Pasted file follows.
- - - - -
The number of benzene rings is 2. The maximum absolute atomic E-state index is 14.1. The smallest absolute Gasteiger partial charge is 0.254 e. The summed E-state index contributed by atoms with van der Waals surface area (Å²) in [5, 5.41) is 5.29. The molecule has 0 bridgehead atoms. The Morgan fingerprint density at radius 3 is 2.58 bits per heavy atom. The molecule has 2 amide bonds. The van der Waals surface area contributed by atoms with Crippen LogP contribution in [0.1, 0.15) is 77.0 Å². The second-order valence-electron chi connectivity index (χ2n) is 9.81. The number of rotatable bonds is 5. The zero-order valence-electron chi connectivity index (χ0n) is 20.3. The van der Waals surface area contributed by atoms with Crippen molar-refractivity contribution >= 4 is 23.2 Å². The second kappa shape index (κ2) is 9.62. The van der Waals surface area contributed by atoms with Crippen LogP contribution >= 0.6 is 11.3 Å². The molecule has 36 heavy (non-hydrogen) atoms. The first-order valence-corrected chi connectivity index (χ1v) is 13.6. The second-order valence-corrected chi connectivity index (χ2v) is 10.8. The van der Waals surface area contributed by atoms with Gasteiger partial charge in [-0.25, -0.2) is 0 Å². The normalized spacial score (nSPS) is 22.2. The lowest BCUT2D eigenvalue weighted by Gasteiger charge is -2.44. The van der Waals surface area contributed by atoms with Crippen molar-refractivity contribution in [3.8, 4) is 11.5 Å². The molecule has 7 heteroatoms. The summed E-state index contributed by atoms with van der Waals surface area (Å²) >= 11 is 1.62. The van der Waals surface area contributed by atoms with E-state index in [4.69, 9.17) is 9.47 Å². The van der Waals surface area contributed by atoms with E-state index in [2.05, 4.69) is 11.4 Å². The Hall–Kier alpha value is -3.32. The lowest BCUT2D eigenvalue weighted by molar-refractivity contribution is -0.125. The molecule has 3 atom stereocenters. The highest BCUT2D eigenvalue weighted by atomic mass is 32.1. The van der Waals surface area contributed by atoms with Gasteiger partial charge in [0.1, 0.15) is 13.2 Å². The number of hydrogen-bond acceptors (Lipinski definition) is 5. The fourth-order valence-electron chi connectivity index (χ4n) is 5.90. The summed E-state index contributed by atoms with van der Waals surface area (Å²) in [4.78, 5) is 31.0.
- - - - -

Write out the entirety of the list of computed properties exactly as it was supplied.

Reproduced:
The number of benzene rings is 2. The maximum absolute atomic E-state index is 14.1. The smallest absolute Gasteiger partial charge is 0.254 e. The summed E-state index contributed by atoms with van der Waals surface area (Å²) in [5, 5.41) is 5.29. The molecule has 0 bridgehead atoms. The Morgan fingerprint density at radius 3 is 2.58 bits per heavy atom. The molecule has 2 amide bonds. The van der Waals surface area contributed by atoms with Crippen LogP contribution in [0.1, 0.15) is 77.0 Å². The second-order valence-electron chi connectivity index (χ2n) is 9.81. The number of rotatable bonds is 5. The zero-order valence-electron chi connectivity index (χ0n) is 20.3. The van der Waals surface area contributed by atoms with Crippen molar-refractivity contribution >= 4 is 23.2 Å². The second kappa shape index (κ2) is 9.62. The van der Waals surface area contributed by atoms with Crippen LogP contribution >= 0.6 is 11.3 Å². The molecule has 36 heavy (non-hydrogen) atoms. The first-order valence-corrected chi connectivity index (χ1v) is 13.6. The second-order valence-corrected chi connectivity index (χ2v) is 10.8. The van der Waals surface area contributed by atoms with Gasteiger partial charge in [-0.25, -0.2) is 0 Å². The normalized spacial score (nSPS) is 22.2. The lowest BCUT2D eigenvalue weighted by Gasteiger charge is -2.44. The van der Waals surface area contributed by atoms with Crippen molar-refractivity contribution in [3.8, 4) is 11.5 Å². The molecule has 7 heteroatoms. The summed E-state index contributed by atoms with van der Waals surface area (Å²) >= 11 is 1.62. The van der Waals surface area contributed by atoms with E-state index in [4.69, 9.17) is 9.47 Å². The van der Waals surface area contributed by atoms with E-state index in [2.05, 4.69) is 11.4 Å². The Hall–Kier alpha value is -3.32. The lowest BCUT2D eigenvalue weighted by molar-refractivity contribution is -0.125. The molecule has 3 atom stereocenters. The highest BCUT2D eigenvalue weighted by atomic mass is 32.1. The van der Waals surface area contributed by atoms with Gasteiger partial charge in [0.1, 0.15) is 13.2 Å². The number of hydrogen-bond acceptors (Lipinski definition) is 5. The fourth-order valence-electron chi connectivity index (χ4n) is 5.90. The summed E-state index contributed by atoms with van der Waals surface area (Å²) in [4.78, 5) is 31.0.